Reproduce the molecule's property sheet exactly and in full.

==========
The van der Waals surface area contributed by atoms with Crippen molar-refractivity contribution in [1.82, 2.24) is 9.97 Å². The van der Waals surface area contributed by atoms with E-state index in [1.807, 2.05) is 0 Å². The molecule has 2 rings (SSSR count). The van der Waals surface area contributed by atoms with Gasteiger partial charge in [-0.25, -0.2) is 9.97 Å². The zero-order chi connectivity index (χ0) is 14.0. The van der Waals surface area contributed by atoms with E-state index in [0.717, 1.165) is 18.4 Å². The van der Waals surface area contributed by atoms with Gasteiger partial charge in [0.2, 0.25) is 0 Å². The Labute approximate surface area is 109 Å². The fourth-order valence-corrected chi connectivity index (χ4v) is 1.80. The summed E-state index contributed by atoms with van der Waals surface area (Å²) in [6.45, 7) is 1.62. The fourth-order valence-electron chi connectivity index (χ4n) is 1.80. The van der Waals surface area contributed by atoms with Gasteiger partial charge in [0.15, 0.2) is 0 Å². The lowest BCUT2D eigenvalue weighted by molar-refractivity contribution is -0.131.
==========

The van der Waals surface area contributed by atoms with Crippen molar-refractivity contribution in [1.82, 2.24) is 9.97 Å². The van der Waals surface area contributed by atoms with E-state index in [1.807, 2.05) is 0 Å². The molecule has 2 rings (SSSR count). The van der Waals surface area contributed by atoms with Gasteiger partial charge in [-0.25, -0.2) is 9.97 Å². The zero-order chi connectivity index (χ0) is 14.0. The van der Waals surface area contributed by atoms with E-state index in [0.717, 1.165) is 18.4 Å². The van der Waals surface area contributed by atoms with Gasteiger partial charge in [0.2, 0.25) is 0 Å². The Labute approximate surface area is 109 Å². The fourth-order valence-corrected chi connectivity index (χ4v) is 1.80. The summed E-state index contributed by atoms with van der Waals surface area (Å²) in [6.45, 7) is 1.62. The fourth-order valence-electron chi connectivity index (χ4n) is 1.80. The van der Waals surface area contributed by atoms with Gasteiger partial charge in [0.15, 0.2) is 0 Å². The lowest BCUT2D eigenvalue weighted by molar-refractivity contribution is -0.131.